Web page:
Nokia Lumia 900: AT&T's 'Ace' in the hole?

Nokia is prepping the Lumia 900 Windows Phone for a US launch, according to one new report. AT&T's model will don the name 'Ace.'

Reuters
The Nokia Lumia 900 could launch in early 2012. Here, a user holds the Nokia Lumia 800.

Just a few months after the unveiling of the Lumia 800, Nokia is set to take the wraps off another Lumia handset, this one affectionately dubbed "Ace."

So say the folks at tech site Pocketnow.com, who have published what they say is a spec list for the forthcoming Lumia 900. On the list: a 4.3-inch high-resolution display, 512MB of RAM, an 8-megapixel camera, and the Windows Phone Mango operating system

"Although it will almost certainly be sold carrier locked, Ace – like most modern Nokia handsets – will contain the 1700MHz band necessary for T-Mobile 3G, so we imagine that a workaround to unlock that functionality will arrive with the quickness," writes Evan Blass of Pocketnow.com. "At 160 grams [0.3 pounds], Ace weighs 18 more grams than the Lumia 800, likely due to the combination of a bigger screen and LTE radio." (To compare, the iPhone 4S weights 140 grams, still around 0.3 pounds.)

Launched in Europe late in 2011, the Lumia 800 – the first Nokia phone to run the Windows Phone OS – has yet to debut on US shores, although some bloggers have forecasted a January release date. As we noted back in October, the Lumia line is the early offspring of the Nokia and Microsoft partnership, which was penned earlier this year.

Before Nokia and Microsoft joined forced, Nokia ran an OS called Symbian; in the US, at least, Symbian will now be phased out.

So how will the Lumia 900 – essentially a plus-sized version of the Lumia 800 – stack up to competitors such as the iPhone and the Motorola Droid Razr?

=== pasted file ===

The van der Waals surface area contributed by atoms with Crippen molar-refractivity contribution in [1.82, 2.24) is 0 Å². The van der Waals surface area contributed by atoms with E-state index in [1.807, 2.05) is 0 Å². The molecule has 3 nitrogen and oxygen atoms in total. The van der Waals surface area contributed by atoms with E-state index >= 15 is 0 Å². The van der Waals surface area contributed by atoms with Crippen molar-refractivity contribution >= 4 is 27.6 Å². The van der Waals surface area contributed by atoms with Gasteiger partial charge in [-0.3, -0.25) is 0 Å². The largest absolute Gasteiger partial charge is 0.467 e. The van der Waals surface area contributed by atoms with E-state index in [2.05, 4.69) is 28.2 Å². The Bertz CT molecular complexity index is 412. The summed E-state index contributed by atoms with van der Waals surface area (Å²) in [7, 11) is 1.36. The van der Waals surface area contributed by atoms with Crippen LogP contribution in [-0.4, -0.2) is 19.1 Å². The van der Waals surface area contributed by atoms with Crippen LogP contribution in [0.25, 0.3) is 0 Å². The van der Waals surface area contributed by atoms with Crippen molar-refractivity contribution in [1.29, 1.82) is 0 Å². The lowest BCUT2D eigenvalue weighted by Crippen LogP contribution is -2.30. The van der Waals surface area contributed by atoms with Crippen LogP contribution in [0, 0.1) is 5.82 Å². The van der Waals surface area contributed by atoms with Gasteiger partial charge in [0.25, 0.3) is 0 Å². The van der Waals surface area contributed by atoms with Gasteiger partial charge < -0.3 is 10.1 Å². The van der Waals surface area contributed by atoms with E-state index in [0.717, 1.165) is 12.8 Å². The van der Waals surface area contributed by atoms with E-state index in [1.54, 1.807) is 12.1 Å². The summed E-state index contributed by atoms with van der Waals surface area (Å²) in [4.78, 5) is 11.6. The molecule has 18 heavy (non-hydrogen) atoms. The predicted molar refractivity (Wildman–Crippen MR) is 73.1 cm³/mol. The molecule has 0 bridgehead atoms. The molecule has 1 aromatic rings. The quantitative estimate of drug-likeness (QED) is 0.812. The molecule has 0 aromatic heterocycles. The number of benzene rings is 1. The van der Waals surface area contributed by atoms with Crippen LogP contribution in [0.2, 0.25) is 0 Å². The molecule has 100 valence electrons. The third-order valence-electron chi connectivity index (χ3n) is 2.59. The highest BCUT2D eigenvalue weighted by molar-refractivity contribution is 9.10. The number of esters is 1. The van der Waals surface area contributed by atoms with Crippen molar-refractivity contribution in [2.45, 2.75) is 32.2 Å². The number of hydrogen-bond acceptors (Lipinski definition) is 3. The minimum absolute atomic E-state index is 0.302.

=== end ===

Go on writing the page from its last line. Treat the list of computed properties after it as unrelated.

Well, over at Gizmodo UK, Sam Gibbs sees good things (mostly). "[W]hile I’m still not blown away by the specs here, I liked the aesthetics of the Lumia 800, so I’m not sad to see Nokia’s sticking with the design theme," he writes. 

For more tech news, follow us on Twitter @venturenaut. And don’t forget to sign up for the weekly BizTech newsletter.

SEE ALSO: The 10 weirdest uses for a smartphone

You've read  of  free articles. Subscribe to continue.

Dear Reader,

About a year ago, I happened upon this statement about the Monitor in the Harvard Business Review – under the charming heading of “do things that don’t interest you”:

“Many things that end up” being meaningful, writes social scientist Joseph Grenny, “have come from conference workshops, articles, or online videos that began as a chore and ended with an insight. My work in Kenya, for example, was heavily influenced by a Christian Science Monitor article I had forced myself to read 10 years earlier. Sometimes, we call things ‘boring’ simply because they lie outside the box we are currently in.”

If you were to come up with a punchline to a joke about the Monitor, that would probably be it. We’re seen as being global, fair, insightful, and perhaps a bit too earnest. We’re the bran muffin of journalism.

But you know what? We change lives. And I’m going to argue that we change lives precisely because we force open that too-small box that most human beings think they live in.

The Monitor is a peculiar little publication that’s hard for the world to figure out. We’re run by a church, but we’re not only for church members and we’re not about converting people. We’re known as being fair even as the world becomes as polarized as at any time since the newspaper’s founding in 1908.

We have a mission beyond circulation, we want to bridge divides. We’re about kicking down the door of thought everywhere and saying, “You are bigger and more capable than you realize. And we can prove it.”

If you’re looking for bran muffin journalism, you can subscribe to the Monitor for $15. You’ll get the Monitor Weekly magazine, the Monitor Daily email, and unlimited access to CSMonitor.com.